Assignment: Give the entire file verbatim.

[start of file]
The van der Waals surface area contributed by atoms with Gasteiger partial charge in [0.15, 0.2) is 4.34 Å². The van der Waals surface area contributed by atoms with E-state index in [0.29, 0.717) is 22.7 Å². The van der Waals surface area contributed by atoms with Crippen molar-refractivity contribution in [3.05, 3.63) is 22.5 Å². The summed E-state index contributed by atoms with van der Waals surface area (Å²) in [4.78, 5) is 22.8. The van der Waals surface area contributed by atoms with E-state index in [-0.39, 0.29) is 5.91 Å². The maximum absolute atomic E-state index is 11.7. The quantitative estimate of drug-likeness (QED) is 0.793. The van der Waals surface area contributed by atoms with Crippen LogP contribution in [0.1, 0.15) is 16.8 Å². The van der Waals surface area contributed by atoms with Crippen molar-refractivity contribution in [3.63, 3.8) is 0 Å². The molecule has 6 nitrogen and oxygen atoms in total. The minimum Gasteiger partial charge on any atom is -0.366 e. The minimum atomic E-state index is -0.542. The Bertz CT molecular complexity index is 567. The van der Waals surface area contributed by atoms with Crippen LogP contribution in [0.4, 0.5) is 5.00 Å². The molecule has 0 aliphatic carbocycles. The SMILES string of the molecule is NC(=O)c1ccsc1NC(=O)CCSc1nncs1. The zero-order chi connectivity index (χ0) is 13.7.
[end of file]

The van der Waals surface area contributed by atoms with Gasteiger partial charge in [0.15, 0.2) is 4.34 Å². The van der Waals surface area contributed by atoms with E-state index in [0.29, 0.717) is 22.7 Å². The van der Waals surface area contributed by atoms with Crippen molar-refractivity contribution in [3.05, 3.63) is 22.5 Å². The summed E-state index contributed by atoms with van der Waals surface area (Å²) in [4.78, 5) is 22.8. The van der Waals surface area contributed by atoms with E-state index in [-0.39, 0.29) is 5.91 Å². The maximum absolute atomic E-state index is 11.7. The quantitative estimate of drug-likeness (QED) is 0.793. The van der Waals surface area contributed by atoms with Crippen LogP contribution in [0.1, 0.15) is 16.8 Å². The van der Waals surface area contributed by atoms with Crippen molar-refractivity contribution in [3.63, 3.8) is 0 Å². The molecule has 6 nitrogen and oxygen atoms in total. The minimum Gasteiger partial charge on any atom is -0.366 e. The minimum atomic E-state index is -0.542. The Bertz CT molecular complexity index is 567. The van der Waals surface area contributed by atoms with Crippen LogP contribution in [0.4, 0.5) is 5.00 Å². The molecule has 0 aliphatic carbocycles. The SMILES string of the molecule is NC(=O)c1ccsc1NC(=O)CCSc1nncs1. The zero-order chi connectivity index (χ0) is 13.7.